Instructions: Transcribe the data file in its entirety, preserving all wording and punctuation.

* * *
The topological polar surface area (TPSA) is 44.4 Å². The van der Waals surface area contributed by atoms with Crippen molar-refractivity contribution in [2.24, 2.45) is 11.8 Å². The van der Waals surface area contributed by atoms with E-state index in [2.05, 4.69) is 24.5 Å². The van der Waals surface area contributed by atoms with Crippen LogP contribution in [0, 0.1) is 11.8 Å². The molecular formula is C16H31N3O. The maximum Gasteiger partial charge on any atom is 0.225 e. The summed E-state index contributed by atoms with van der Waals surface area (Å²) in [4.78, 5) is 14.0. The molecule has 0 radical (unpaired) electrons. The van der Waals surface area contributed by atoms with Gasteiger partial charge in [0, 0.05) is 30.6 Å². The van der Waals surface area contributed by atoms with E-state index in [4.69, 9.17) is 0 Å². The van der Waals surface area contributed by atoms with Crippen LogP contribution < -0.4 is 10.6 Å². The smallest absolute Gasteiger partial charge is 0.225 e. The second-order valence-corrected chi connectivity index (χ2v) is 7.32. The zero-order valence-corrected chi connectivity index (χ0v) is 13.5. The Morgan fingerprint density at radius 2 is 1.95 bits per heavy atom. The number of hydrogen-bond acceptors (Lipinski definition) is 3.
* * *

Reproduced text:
The topological polar surface area (TPSA) is 44.4 Å². The van der Waals surface area contributed by atoms with Crippen molar-refractivity contribution in [2.24, 2.45) is 11.8 Å². The van der Waals surface area contributed by atoms with E-state index in [2.05, 4.69) is 24.5 Å². The van der Waals surface area contributed by atoms with Crippen LogP contribution in [0, 0.1) is 11.8 Å². The molecular formula is C16H31N3O. The maximum Gasteiger partial charge on any atom is 0.225 e. The summed E-state index contributed by atoms with van der Waals surface area (Å²) in [4.78, 5) is 14.0. The molecule has 0 radical (unpaired) electrons. The van der Waals surface area contributed by atoms with Gasteiger partial charge in [0, 0.05) is 30.6 Å². The van der Waals surface area contributed by atoms with E-state index in [4.69, 9.17) is 0 Å². The van der Waals surface area contributed by atoms with Crippen LogP contribution < -0.4 is 10.6 Å². The smallest absolute Gasteiger partial charge is 0.225 e. The second-order valence-corrected chi connectivity index (χ2v) is 7.32. The zero-order valence-corrected chi connectivity index (χ0v) is 13.5. The Morgan fingerprint density at radius 2 is 1.95 bits per heavy atom. The number of hydrogen-bond acceptors (Lipinski definition) is 3.